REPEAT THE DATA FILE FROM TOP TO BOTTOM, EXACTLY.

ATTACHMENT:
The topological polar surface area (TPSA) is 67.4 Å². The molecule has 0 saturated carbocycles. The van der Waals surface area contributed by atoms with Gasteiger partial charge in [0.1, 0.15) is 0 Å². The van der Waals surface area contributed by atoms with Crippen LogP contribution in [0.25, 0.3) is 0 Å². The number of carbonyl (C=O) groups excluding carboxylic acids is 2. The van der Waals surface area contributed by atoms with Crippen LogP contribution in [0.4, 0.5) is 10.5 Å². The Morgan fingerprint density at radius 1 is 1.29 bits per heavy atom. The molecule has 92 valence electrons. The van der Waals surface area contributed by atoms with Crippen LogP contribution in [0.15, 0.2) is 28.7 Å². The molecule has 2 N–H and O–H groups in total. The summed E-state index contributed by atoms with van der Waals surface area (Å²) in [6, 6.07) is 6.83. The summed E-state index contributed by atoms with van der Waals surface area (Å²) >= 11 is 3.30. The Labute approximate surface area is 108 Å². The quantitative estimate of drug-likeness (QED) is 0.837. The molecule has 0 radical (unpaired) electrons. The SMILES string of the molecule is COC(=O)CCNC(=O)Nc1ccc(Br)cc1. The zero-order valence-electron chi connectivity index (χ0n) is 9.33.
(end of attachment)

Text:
The topological polar surface area (TPSA) is 67.4 Å². The molecule has 0 saturated carbocycles. The van der Waals surface area contributed by atoms with Gasteiger partial charge in [0.1, 0.15) is 0 Å². The van der Waals surface area contributed by atoms with Crippen LogP contribution in [0.25, 0.3) is 0 Å². The number of carbonyl (C=O) groups excluding carboxylic acids is 2. The van der Waals surface area contributed by atoms with Crippen LogP contribution in [0.4, 0.5) is 10.5 Å². The Morgan fingerprint density at radius 1 is 1.29 bits per heavy atom. The molecule has 92 valence electrons. The van der Waals surface area contributed by atoms with Crippen LogP contribution in [0.15, 0.2) is 28.7 Å². The molecule has 2 N–H and O–H groups in total. The summed E-state index contributed by atoms with van der Waals surface area (Å²) in [6, 6.07) is 6.83. The summed E-state index contributed by atoms with van der Waals surface area (Å²) >= 11 is 3.30. The Labute approximate surface area is 108 Å². The quantitative estimate of drug-likeness (QED) is 0.837. The molecule has 0 radical (unpaired) electrons. The SMILES string of the molecule is COC(=O)CCNC(=O)Nc1ccc(Br)cc1. The zero-order valence-electron chi connectivity index (χ0n) is 9.33.